Scripting is another area of ​​interest for the company. "There's something beautiful about telling stories where you don't have that restraining influence of caring about the real-life people behind it, whether it's the platform or their vulnerability," Theroux says. Coming into the drama would be a full-circle moment for Theroux, who wrote television scripts as a child.

His love for the medium is obvious, but are we getting to the point where the public has too much of a good thing? Is there too much television?

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"There seems to be a reduction in the herd," he says. “It seemed to me that the tipping point was when CNN+ broke their data. They pitched in with tens, if not hundreds of millions of dollars, and then discovered that only 10,000 people a day were watching in America. A mid-level TikToker or YouTuber was getting bigger numbers than CNN's streaming service, which tells you everything you need to know about television in 2023.”

What was the last thing you saw that left you speechless? "Probablyvigils, Damon Lindelof's HBO series,” he says. It is mentioned there forwhite lotusalso. "I like very good television. I mean, I'll watch trashy TV too. But I prefer to watch television that is extremely creative and interesting.”

The conversation brings us back to the BBC, which it says is "at odds" with the big streaming services. Theroux would like the license fee to survive beyond 2027, when the British government says it plans to remove the funding mechanism, raising questions about the corporation's future. "If you look at the television landscape in the United States, it's far from ideal," he says. “I know it does some of the best shows in the world, but when you go there you miss the BBC. You miss that feeling of a calm, focused voice.”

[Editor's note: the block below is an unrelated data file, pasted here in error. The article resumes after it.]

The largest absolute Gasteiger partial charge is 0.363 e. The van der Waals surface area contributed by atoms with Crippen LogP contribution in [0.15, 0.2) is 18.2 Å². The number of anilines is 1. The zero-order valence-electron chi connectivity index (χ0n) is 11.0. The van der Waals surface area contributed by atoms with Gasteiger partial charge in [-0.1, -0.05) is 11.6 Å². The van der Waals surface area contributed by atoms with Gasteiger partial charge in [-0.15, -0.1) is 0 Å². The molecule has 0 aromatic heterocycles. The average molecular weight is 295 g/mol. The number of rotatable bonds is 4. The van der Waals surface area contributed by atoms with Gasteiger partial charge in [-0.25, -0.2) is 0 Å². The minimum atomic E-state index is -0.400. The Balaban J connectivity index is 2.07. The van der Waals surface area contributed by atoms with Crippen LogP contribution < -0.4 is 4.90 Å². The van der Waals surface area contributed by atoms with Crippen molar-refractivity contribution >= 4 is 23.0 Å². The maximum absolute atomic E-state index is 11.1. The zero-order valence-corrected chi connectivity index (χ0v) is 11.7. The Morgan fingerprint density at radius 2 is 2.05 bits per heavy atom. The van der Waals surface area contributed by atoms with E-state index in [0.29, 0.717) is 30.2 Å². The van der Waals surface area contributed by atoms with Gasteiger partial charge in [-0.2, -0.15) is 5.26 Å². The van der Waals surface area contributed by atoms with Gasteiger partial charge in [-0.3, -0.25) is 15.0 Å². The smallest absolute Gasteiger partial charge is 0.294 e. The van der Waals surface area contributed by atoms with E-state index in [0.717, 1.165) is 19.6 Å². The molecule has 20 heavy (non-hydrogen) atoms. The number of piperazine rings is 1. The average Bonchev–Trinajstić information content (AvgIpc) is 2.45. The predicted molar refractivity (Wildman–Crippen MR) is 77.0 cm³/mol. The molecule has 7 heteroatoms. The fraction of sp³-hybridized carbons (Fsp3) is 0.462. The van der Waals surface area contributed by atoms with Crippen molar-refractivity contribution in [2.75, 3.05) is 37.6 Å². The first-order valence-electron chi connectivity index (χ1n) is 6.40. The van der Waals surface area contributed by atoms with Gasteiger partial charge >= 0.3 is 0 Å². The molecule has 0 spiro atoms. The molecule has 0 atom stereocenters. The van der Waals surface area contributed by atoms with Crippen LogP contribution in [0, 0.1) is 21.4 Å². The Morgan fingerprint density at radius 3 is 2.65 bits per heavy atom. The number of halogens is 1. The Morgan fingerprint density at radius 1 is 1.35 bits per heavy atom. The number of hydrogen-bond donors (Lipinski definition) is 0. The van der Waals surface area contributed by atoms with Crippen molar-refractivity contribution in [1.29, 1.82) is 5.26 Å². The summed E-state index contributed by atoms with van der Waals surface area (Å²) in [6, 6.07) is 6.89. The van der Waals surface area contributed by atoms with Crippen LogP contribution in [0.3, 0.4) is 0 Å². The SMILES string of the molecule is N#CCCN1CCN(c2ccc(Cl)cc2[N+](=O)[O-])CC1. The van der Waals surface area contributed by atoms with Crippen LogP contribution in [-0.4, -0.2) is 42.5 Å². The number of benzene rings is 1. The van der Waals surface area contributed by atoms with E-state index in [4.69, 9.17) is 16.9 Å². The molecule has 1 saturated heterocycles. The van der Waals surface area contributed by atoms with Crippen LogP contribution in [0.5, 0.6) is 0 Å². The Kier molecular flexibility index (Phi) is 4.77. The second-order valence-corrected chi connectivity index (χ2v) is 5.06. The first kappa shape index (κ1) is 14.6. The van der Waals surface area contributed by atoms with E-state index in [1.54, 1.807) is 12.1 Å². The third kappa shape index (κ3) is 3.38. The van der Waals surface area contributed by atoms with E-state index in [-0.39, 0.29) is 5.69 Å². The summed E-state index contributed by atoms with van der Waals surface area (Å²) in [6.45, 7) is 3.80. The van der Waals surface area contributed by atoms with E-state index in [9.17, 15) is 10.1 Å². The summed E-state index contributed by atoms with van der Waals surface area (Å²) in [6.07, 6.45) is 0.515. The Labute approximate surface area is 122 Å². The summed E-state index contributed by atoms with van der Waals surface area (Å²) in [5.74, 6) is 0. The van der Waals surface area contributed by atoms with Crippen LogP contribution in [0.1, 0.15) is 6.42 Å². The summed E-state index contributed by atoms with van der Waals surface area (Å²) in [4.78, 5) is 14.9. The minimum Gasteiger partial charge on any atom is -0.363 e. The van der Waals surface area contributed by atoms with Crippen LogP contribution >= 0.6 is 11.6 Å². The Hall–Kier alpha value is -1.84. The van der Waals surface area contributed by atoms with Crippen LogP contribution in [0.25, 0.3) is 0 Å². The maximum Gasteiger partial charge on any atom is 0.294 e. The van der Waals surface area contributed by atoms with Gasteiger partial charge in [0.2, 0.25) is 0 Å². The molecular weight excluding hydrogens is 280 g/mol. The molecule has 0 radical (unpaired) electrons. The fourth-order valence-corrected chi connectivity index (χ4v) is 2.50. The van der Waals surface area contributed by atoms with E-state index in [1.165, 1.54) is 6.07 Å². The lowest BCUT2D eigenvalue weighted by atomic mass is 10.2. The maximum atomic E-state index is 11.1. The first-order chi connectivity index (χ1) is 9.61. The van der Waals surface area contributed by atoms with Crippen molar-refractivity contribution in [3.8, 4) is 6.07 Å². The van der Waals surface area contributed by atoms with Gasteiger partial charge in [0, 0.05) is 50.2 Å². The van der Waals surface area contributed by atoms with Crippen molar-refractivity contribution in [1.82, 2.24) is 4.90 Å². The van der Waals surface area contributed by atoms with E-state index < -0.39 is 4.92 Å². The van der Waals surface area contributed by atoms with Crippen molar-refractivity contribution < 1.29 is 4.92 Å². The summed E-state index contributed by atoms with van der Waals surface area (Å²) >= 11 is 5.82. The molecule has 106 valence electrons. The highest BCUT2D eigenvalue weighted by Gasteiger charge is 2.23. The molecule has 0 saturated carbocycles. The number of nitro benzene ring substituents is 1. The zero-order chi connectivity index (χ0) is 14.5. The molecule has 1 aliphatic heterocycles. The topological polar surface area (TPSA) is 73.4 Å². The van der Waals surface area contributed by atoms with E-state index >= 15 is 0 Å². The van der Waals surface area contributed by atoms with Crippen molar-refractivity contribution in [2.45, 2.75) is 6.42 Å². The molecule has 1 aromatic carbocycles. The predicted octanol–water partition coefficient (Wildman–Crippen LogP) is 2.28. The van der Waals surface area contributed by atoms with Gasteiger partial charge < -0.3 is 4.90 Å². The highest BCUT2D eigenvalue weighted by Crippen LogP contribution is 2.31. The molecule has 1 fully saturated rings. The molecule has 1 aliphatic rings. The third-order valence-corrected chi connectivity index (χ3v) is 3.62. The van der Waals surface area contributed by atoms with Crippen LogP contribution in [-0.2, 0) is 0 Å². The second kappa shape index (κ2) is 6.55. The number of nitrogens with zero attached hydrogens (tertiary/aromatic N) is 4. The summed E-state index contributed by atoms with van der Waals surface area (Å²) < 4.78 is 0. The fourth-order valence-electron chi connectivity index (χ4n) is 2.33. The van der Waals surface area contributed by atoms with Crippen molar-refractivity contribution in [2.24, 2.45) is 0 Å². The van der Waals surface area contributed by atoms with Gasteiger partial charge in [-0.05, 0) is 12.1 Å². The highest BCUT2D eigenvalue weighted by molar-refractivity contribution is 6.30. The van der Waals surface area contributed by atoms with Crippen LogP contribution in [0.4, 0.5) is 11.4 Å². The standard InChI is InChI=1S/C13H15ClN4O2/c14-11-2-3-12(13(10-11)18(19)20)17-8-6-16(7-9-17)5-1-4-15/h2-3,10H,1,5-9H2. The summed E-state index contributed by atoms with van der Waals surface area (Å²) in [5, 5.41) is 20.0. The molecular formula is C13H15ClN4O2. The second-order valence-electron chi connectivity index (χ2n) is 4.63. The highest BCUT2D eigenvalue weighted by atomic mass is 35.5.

You can take Theroux out of the BBC and into the world of independent production, but you'll never take the BBC out of Theroux.


What is Louis Theroux most known for? ›

Louis Theroux is a BBC television presenter best known for making documentaries that investigate fascinating worlds and lifestyles.

Where can I watch Louis Theroux documentaries in the US? ›

  • Apple TV+
  • MLS Season Pass.

Is Louis Theroux on Netflix? ›

There are also a lot of Louis Theroux documentaries streaming on Netflix. If you're at all gasping to watch one, and simply can't decide which to go for, don't fear, we got you.

Is Louis Theroux the best documentary maker? ›

Having gifted audiences over 40 separate documentaries and one feature-length film, Theroux is known as one of the most famous factual filmmakers of contemporary entertainment.

Where did Jiggle Jiggle come from? ›

The song was created based on a rap trend that Theroux had been involved in, featuring a snippet of him rapping on the "Gangsta Rap" episode of the show Weird Weekends.

What type of documentary is Louis Theroux? ›

British television presenter Louis Theroux has presented a number of documentaries since 1998. His work includes studies of unusual and taboo subcultures, crime and the justice system, and celebrities.

Has Louis Theroux been removed from Netflix? ›

All three Louis Theroux BBC docuseries will be leaving Netflix UK on January 1st, 2020.

How much money is Louis Theroux worth? ›

According to CelebrityNetWorth, Louis Theroux has a fortune of $4million, which is around £3.5million. But how did he make so much money? Born in Singapore, Louis later attended the prestigious Westminster School in London.

Is Louis Theroux on prime? ›

Watch Louis Theroux | Prime Video.

How many episodes is Louis Theroux forbidden America? ›

Watch Louis Theroux: Forbidden America

Louis Theroux Forbidden America is a new 3-part documentary series exploring three controversial corners of American entertainment and culture, and meets those accused of dangerous, toxic, and criminal behaviour.

Is Louis Theroux half American? ›

Early life. Louis Sebastian Theroux was born in Singapore on 20 May 1970, the son of English mother Anne (née Castle) and American father Paul Theroux, a noted travel writer and novelist.